Letter from Thomas Stanton and Thomas Minor

Honored Gentlemen,

Yours dated January the 3rd by the Indian we have received and your advice therein we have with great circumspection and diligence have attended.  Looking at the case,  a thing of great concernment, being a matter of life and death, we had two meetings this week with the Indians, the one at their wigwams,  the other at Mr. Richardson’s house.  At the both places were diverse English Mr. Minor, Captain Denison, Samuel Chesebrough, John Gallup, Nehemiah Palmer and diverse others.  We had many whispering reports concerning Otongquenimen, whom Moweem doth accuse of murdering the girl, and we traversed them all and can find nothing to fasten upon him.  Yet, it is possible he may be guilty notwithstanding, which if he be, the good Lord discover it to you all that which is for the present hid from us.  For which end we deem it best to send him to you, there to purge himself, with the father of the murdered child and Cassasinamon who hath been very helpful to us in the inquiry after this matter and is very able to inform the honored Court of the whole business with Tomsquash, Harman Garratt’s Counselor and Nesomet, deputed by Mamoho to prosecute this matter.   Mamoho’s wife and three children1 are near death and Harman Garrett’s son near death so they cannot come in their own persons. This is the third murder which hath been committed in the Pequot Country of late years.  The Lord cleanse the land from blood-guiltiness.  A report of a sow that was found that day the child’ bones were found and reported was Otongquenimen’s sow.  When Otongquenimen in his answer sent to you before said he had no such hog which was worth ten fathom of peage and diverse of the Indians affirmed to us the like that he had none but shoats under a year old but we found that it was not his sow but another Indian owned it.  James, the kinsman to Moweem, seemed to hint many things against them that did accuse Moweem but in since could prove nothing, only, as I am informed, Otongquenimen was with the Pequots when they did the massacre in Wethersfield Meadow where they took three English maidens, two they carried with them, the other was left by the river side and Otongquenimen demanded of his fellows where the other maid was.  They answered him, “We have left her the other side the river.”  Said he, “I will go over and kill her.”  So he did, as is reported. I bring this passage to show you how they delight in blood and cruelty and though his fellows had spared the maid yet he would not.  So, having not further to add concerning this matter, we take leave and subscribe ourselves, your obliged and obedient servants in all things according to God.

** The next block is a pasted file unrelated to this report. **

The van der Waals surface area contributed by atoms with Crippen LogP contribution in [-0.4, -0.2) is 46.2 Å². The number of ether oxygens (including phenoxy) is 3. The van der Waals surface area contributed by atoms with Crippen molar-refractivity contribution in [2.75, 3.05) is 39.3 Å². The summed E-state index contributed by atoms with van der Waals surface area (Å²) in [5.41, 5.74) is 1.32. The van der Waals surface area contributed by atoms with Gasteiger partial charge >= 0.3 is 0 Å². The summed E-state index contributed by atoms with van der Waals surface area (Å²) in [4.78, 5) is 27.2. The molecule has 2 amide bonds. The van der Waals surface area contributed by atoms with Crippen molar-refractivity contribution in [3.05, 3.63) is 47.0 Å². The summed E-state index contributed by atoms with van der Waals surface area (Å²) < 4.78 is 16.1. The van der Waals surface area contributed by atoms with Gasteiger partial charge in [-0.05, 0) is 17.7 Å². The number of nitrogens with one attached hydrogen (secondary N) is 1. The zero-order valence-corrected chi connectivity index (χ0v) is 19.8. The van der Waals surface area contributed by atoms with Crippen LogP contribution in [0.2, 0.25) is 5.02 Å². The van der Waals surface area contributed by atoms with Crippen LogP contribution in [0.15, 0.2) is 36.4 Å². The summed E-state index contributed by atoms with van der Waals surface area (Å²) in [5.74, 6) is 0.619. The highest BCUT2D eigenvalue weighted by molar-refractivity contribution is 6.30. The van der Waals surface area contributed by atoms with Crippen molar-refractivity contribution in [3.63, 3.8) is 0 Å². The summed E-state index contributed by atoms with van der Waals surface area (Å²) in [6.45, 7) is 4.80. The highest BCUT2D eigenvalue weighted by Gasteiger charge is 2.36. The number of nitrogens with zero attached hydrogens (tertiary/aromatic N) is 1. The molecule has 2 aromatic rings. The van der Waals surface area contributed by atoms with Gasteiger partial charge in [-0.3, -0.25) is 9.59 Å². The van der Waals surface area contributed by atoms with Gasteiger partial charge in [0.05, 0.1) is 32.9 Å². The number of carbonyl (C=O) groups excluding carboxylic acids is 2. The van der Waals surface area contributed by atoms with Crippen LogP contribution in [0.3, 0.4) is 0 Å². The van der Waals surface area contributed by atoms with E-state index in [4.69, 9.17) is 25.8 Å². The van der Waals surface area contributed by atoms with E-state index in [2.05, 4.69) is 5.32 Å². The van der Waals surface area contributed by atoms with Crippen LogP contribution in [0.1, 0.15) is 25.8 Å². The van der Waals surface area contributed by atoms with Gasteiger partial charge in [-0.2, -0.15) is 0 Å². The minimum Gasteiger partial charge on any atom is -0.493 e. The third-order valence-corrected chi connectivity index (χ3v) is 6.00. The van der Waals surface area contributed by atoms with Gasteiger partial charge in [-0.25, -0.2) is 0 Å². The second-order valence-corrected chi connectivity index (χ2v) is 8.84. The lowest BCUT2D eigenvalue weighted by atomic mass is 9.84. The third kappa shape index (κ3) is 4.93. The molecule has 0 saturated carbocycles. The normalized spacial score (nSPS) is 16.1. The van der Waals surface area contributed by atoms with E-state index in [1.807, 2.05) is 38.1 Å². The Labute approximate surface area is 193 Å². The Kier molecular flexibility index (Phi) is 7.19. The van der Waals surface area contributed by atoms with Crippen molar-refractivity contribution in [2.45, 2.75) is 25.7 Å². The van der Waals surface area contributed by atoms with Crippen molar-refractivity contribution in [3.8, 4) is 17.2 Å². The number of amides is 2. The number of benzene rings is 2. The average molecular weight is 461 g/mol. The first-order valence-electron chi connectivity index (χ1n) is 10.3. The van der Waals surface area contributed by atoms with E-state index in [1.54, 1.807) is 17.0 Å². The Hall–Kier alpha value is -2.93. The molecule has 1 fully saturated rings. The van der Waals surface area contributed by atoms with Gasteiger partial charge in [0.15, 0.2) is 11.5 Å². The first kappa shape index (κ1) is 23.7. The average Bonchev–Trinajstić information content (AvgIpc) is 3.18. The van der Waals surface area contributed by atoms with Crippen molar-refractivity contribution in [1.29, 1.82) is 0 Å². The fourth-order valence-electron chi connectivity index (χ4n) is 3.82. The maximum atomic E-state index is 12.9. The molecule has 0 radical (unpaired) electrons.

Stonington this 19th of January, 1671/2

Thomas Stanton

Thomas Minor

Post script:      Postscript:  We deem it meet to send this warrant up to you for satisfaction to Cassasinamon and fearing least the Indian concerned should not appear before you, what so ever he sayeth to me as on the back side of this warrant, yet Cassasinamon sayeth he said otherwise to him which caused him to desire this warrant, and now turns his tail being loath to come before your worships. 

Cataloguing:  53, 58

  • 1. Momoho's wife, also referred to as sunksquaw, becomes, decades later, after her husband's death, a leader of the tribe.  Of the three children mentioned, two might have been Wootagonkquam and Oskoosooduck.  The third child was likely not Cutchamaquin as he was described in 1694, over two decades later,  as a "young prince" and not yet being of age to become sachem.